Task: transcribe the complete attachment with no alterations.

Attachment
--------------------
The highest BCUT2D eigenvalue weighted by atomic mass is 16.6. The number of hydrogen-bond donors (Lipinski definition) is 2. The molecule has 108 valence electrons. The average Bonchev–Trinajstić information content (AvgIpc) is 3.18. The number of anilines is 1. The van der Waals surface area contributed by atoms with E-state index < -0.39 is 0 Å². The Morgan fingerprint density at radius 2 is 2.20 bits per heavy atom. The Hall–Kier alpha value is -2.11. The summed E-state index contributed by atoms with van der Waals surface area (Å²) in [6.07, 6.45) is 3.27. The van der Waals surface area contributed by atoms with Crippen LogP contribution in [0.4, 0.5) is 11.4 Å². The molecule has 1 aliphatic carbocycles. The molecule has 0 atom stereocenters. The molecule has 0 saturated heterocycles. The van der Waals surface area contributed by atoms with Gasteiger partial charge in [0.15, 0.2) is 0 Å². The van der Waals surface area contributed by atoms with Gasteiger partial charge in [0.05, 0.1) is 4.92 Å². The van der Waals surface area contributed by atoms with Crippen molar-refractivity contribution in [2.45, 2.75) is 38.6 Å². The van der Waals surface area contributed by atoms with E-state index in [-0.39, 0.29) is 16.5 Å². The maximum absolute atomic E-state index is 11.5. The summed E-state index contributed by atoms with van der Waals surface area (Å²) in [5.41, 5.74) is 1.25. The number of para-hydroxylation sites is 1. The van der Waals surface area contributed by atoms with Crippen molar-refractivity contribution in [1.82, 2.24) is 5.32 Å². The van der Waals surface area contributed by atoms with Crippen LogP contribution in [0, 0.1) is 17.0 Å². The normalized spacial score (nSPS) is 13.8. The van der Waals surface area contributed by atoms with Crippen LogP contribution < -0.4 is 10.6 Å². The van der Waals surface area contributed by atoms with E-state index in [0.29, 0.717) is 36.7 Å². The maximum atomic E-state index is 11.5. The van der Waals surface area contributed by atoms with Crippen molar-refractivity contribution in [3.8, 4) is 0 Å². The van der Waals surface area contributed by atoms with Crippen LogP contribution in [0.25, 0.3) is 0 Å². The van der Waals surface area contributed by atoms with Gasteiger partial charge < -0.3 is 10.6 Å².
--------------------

The highest BCUT2D eigenvalue weighted by atomic mass is 16.6. The number of hydrogen-bond donors (Lipinski definition) is 2. The molecule has 108 valence electrons. The average Bonchev–Trinajstić information content (AvgIpc) is 3.18. The number of anilines is 1. The van der Waals surface area contributed by atoms with E-state index < -0.39 is 0 Å². The Morgan fingerprint density at radius 2 is 2.20 bits per heavy atom. The Hall–Kier alpha value is -2.11. The summed E-state index contributed by atoms with van der Waals surface area (Å²) in [6.07, 6.45) is 3.27. The van der Waals surface area contributed by atoms with Crippen LogP contribution in [0.4, 0.5) is 11.4 Å². The molecule has 1 aliphatic carbocycles. The molecule has 0 atom stereocenters. The molecule has 0 saturated heterocycles. The van der Waals surface area contributed by atoms with Gasteiger partial charge in [0.15, 0.2) is 0 Å². The van der Waals surface area contributed by atoms with Gasteiger partial charge in [0.05, 0.1) is 4.92 Å². The van der Waals surface area contributed by atoms with Crippen molar-refractivity contribution in [2.45, 2.75) is 38.6 Å². The van der Waals surface area contributed by atoms with E-state index in [-0.39, 0.29) is 16.5 Å². The maximum absolute atomic E-state index is 11.5. The summed E-state index contributed by atoms with van der Waals surface area (Å²) in [5.41, 5.74) is 1.25. The number of para-hydroxylation sites is 1. The van der Waals surface area contributed by atoms with Crippen molar-refractivity contribution in [1.82, 2.24) is 5.32 Å². The van der Waals surface area contributed by atoms with Crippen LogP contribution in [0, 0.1) is 17.0 Å². The normalized spacial score (nSPS) is 13.8. The van der Waals surface area contributed by atoms with Crippen LogP contribution < -0.4 is 10.6 Å². The van der Waals surface area contributed by atoms with E-state index in [0.29, 0.717) is 36.7 Å². The maximum atomic E-state index is 11.5. The van der Waals surface area contributed by atoms with Crippen molar-refractivity contribution in [3.8, 4) is 0 Å². The van der Waals surface area contributed by atoms with Crippen LogP contribution in [0.25, 0.3) is 0 Å². The van der Waals surface area contributed by atoms with Gasteiger partial charge < -0.3 is 10.6 Å².